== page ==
One way to judge the cost of a sample set is in comparison to the value of the information the sample will provide. If the performance improvement based on selecting the right vendor’s parts is worth 10x the cost of the samples and testing, then it is likely worth it. Of course, a 10x return may or may not be sufficient within your organization.

A related consideration is the importance of the decision being made based on the sample. If it is a $10 decision (where to have lunch today, for example) you may not need any samples, just go to lunch. If the decision is a $768,000 decision, then gathering enough samples to make the best decision is well worth it (if the samples and testing costs are sufficiently low.

Another consideration is the purpose of the sample. If conducting an exploratory set of experiments to learn how a design responds to different stresses, then one or two samples may provide sufficient results.

Whereas a complex accelerated life test that provides evidence behind durability claims to customers, then taking the appropriate steps to use sufficient samples is in order.

## Success Testing Sample Size Formula

The success test approach attempt to replicate the set of stresses or use of a product over its entire lifetime. For example, if a car door hinge will experience 10,000 open/close cycles over its lifetime, then we may design a test to simply open/close some set of car doors 10k times each.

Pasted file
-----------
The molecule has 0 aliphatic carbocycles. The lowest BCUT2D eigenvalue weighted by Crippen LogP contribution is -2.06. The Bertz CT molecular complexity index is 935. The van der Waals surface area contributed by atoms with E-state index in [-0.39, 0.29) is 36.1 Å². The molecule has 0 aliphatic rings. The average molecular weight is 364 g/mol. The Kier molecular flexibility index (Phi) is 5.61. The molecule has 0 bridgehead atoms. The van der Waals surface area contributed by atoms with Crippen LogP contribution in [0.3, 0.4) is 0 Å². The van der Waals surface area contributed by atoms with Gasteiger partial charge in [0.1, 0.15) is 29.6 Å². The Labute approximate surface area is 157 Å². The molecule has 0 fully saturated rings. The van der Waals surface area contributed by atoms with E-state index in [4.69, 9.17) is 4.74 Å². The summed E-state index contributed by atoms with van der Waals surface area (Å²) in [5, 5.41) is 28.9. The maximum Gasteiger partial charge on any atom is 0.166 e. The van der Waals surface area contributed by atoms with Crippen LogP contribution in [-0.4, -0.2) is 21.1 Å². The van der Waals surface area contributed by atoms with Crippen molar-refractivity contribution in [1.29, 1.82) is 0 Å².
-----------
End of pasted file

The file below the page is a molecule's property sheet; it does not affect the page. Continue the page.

The following formula is from the Binomial distribution when zero failures occur. The sample size, n, set of doors in this case, if they each cycle without failure for 10k times each (m is the lifetime, which is 1 lifetime in this example), then we can claim the reliability, R_{L}, has been demonstrated with confidence, C.

$$ \displaystyle\large n=\frac{\ln \left( 1-C \right)}{m\ln \left( {{R}_{L}} \right)}$$

Two of the three statistical considerations have representation in this formula. C is the confidence. A common value is 0.9 for a 90% confidence.

The R_{L} is the reliability value, in our example let’s say we want to demonstrate at least a 90% reliability over the lifetime of 10,000 open/close cycles.

The discrimination consideration is not within this formula as it is a one-sided experiment looking to demonstrate some minimum reliability value. This is a binomial-based experiment with either a sample has a failure during the cycling or not. In other testing that includes some measurement which has variability than would require a term to address the discrimination desired.